Based on the Book of Genesis, chapter 1
[Before this story, the children had been making water-related crafts—fish, little paper boats, octopuses, etc. There is a hand-made drawing of the world in the wall. The introduction is more for the adults than the children, but they should get the point anyway.]
There are different ways of telling stories. For example, let me ask you a question:
- If I asked your mum about you, what would she say: “She’s 7 years old and she’s cute and has long brown hair. She’s smart and funny and helpful and she loves licorice. And I love her to bits.”
- But if I asked your doctor about you, what would she say? “She’s 4 feet tall and 50 pounds. She’s due for her shots next month, she`s just getting over a bad cold, and I think she’ll need glasses in a couple of years.”
Both are stories about you, but they’re very different! Which one is right? Well, they’re both right—aren’t they?—but in different ways.
So there are different stories about where the world came from. This is one way of telling the story, and it’s the story of God, and how God made everything. So I’ll tell you the story, but I’m going to miss out one very important thing from the list of things God made, so you listen carefully, and see if you notice what I’ve missed out. Don’t say it till I’ve finished, and then I’ll ask you if you noticed. OK? So . . .
In the beginning, before there was anything, so long ago you can’t even count it in millions of years, there was nothing, a lot of nothing, and it was dark, very dark.
But there was God. And wherever God is, you know something is going to happen, because God is very creative. And God looked around at the nothingness and the darkness, and he said something. I think he said it very quietly, because he didn’t need to shout. He said, “LET THERE BE LIGHT!” And suddenly—there was light. And God said, “Boy, is that ever G-O-O-D!”
And the angels jumped up and down and clapped their hands, they were so excited.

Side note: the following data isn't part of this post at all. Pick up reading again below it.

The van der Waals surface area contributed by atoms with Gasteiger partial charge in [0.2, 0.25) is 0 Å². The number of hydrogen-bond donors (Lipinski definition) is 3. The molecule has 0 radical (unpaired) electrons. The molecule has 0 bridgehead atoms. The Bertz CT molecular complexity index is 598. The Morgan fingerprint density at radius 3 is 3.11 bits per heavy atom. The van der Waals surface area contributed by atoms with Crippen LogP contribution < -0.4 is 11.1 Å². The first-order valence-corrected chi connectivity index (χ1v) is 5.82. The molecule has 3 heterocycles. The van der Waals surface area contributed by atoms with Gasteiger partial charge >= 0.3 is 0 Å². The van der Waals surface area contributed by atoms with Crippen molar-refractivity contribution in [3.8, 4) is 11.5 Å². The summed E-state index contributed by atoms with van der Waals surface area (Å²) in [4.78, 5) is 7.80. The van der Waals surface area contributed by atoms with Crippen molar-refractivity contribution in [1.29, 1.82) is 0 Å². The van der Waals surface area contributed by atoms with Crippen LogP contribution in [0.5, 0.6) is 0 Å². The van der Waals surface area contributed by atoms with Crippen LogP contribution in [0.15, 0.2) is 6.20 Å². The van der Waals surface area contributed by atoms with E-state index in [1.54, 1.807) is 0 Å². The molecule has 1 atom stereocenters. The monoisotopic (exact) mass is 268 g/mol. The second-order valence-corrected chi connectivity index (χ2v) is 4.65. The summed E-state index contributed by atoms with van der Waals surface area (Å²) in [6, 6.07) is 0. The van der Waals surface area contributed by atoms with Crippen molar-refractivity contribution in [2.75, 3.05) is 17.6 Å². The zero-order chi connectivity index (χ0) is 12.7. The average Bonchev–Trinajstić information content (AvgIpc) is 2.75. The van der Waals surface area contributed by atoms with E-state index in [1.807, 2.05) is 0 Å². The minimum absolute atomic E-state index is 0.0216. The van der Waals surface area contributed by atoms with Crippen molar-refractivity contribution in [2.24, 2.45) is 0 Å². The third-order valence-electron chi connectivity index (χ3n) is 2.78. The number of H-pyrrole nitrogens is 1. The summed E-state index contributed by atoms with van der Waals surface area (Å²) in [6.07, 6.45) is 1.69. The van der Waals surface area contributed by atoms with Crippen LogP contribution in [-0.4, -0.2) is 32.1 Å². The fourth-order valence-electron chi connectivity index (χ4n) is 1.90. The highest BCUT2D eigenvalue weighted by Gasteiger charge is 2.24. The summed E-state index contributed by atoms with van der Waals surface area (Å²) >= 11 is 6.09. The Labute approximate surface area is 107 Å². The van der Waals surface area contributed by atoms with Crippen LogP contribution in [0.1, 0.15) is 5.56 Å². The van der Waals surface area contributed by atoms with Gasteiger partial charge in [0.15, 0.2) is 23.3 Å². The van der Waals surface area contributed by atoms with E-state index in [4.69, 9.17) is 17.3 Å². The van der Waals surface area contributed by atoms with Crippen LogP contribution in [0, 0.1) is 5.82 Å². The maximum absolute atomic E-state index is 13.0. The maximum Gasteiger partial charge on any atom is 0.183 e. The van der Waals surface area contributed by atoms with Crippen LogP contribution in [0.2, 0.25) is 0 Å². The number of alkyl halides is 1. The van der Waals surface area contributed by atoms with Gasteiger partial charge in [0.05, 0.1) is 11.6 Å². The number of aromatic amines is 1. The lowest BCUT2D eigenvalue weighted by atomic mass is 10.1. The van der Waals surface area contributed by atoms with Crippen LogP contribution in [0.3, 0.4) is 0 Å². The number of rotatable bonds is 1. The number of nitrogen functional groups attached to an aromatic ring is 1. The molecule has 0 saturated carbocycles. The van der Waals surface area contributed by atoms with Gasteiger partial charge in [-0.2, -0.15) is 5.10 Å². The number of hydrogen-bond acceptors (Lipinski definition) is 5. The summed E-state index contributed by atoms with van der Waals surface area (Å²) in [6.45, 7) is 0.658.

And God said, “OK, light over here, and darkness over there. And I think we’ll call the light day, and the darkness we’ll call, um, maybe we’ll call it square. No, that doesn’t sound right. Maybe we’ll call it purple. No . . . I know, we’ll call it night! Yes, that works.”
The next day, God made sky and God made the earth. And God said, “Boy, is that ever G-O-O-D!” And the angels did a little dance for joy because it was all so beautiful.
And God spoke to the earth, and said, “OK, what I want you to do is produce trees and plants and bushes and vegetables. And not just ones that will grow for a bit and then die so that I have to start over. I want you all to have fruit and seeds, so that you can have baby trees and baby plants and baby bushes and baby vegetables.” So the earth did what God said, and God said, “Boy, is that ever G-O-O-D!” And the angels did handstands all over heaven because they were so happy.
And then God made the sun, the moon and the stars, and the birds and the animals from the biggest to the smallest, from the most beautiful to the strangest looking. And he loved them all.
Finally, God made one more thing. God made human beings. Everything God made was special, but human beings were especially special because they were more like God than anything else God had made. They could love, just like God, and they could think, just like God and they could be creative, just like God. And God said to the first people, “OK, this world is your home, it’s a good and beautiful place, and I want you to enjoy it. But it’s also your job—all of you, big and small—to take care of it for me. So there’s a blessing, but there’s also a responsibility.”
What did I miss out? WATER!!! OK, come and stick your watery crafts on the picture of the world . . .